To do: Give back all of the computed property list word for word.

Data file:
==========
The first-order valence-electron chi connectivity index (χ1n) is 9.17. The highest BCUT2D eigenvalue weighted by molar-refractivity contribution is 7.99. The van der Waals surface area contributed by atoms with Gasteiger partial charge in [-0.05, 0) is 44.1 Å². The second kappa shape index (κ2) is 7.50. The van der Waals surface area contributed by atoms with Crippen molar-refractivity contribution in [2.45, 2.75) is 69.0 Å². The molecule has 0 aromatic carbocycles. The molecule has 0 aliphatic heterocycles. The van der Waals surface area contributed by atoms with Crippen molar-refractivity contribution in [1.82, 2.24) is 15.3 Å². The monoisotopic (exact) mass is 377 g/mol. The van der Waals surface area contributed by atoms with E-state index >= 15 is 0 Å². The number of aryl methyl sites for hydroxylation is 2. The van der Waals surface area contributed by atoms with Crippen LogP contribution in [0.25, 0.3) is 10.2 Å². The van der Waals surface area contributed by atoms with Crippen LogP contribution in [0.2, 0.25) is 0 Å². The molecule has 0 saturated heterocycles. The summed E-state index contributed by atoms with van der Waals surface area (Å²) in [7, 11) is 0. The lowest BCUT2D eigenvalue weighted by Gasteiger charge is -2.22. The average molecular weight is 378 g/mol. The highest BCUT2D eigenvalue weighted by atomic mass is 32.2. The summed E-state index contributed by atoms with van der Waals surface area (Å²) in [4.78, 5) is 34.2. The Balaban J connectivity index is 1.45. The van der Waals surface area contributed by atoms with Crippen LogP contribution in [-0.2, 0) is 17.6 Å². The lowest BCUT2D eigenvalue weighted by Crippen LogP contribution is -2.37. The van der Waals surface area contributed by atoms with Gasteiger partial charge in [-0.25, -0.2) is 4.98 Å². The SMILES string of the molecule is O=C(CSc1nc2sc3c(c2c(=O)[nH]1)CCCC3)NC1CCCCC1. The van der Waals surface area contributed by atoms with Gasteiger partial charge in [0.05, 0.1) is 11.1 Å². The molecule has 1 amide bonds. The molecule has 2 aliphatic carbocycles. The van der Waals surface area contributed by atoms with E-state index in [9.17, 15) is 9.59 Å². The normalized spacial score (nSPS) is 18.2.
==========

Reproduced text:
The first-order valence-electron chi connectivity index (χ1n) is 9.17. The highest BCUT2D eigenvalue weighted by molar-refractivity contribution is 7.99. The van der Waals surface area contributed by atoms with Gasteiger partial charge in [-0.05, 0) is 44.1 Å². The second kappa shape index (κ2) is 7.50. The van der Waals surface area contributed by atoms with Crippen molar-refractivity contribution in [2.45, 2.75) is 69.0 Å². The molecule has 0 aromatic carbocycles. The molecule has 0 aliphatic heterocycles. The van der Waals surface area contributed by atoms with Crippen molar-refractivity contribution in [1.82, 2.24) is 15.3 Å². The monoisotopic (exact) mass is 377 g/mol. The van der Waals surface area contributed by atoms with E-state index >= 15 is 0 Å². The number of aryl methyl sites for hydroxylation is 2. The van der Waals surface area contributed by atoms with Crippen LogP contribution in [0.25, 0.3) is 10.2 Å². The van der Waals surface area contributed by atoms with Crippen LogP contribution in [0.2, 0.25) is 0 Å². The molecule has 0 saturated heterocycles. The summed E-state index contributed by atoms with van der Waals surface area (Å²) in [7, 11) is 0. The lowest BCUT2D eigenvalue weighted by Gasteiger charge is -2.22. The average molecular weight is 378 g/mol. The highest BCUT2D eigenvalue weighted by atomic mass is 32.2. The summed E-state index contributed by atoms with van der Waals surface area (Å²) in [4.78, 5) is 34.2. The Balaban J connectivity index is 1.45. The van der Waals surface area contributed by atoms with Crippen LogP contribution in [-0.2, 0) is 17.6 Å². The lowest BCUT2D eigenvalue weighted by Crippen LogP contribution is -2.37. The van der Waals surface area contributed by atoms with Gasteiger partial charge in [-0.25, -0.2) is 4.98 Å². The SMILES string of the molecule is O=C(CSc1nc2sc3c(c2c(=O)[nH]1)CCCC3)NC1CCCCC1. The van der Waals surface area contributed by atoms with Gasteiger partial charge in [0.05, 0.1) is 11.1 Å². The molecule has 1 amide bonds. The molecule has 2 aliphatic carbocycles. The van der Waals surface area contributed by atoms with E-state index in [9.17, 15) is 9.59 Å². The normalized spacial score (nSPS) is 18.2.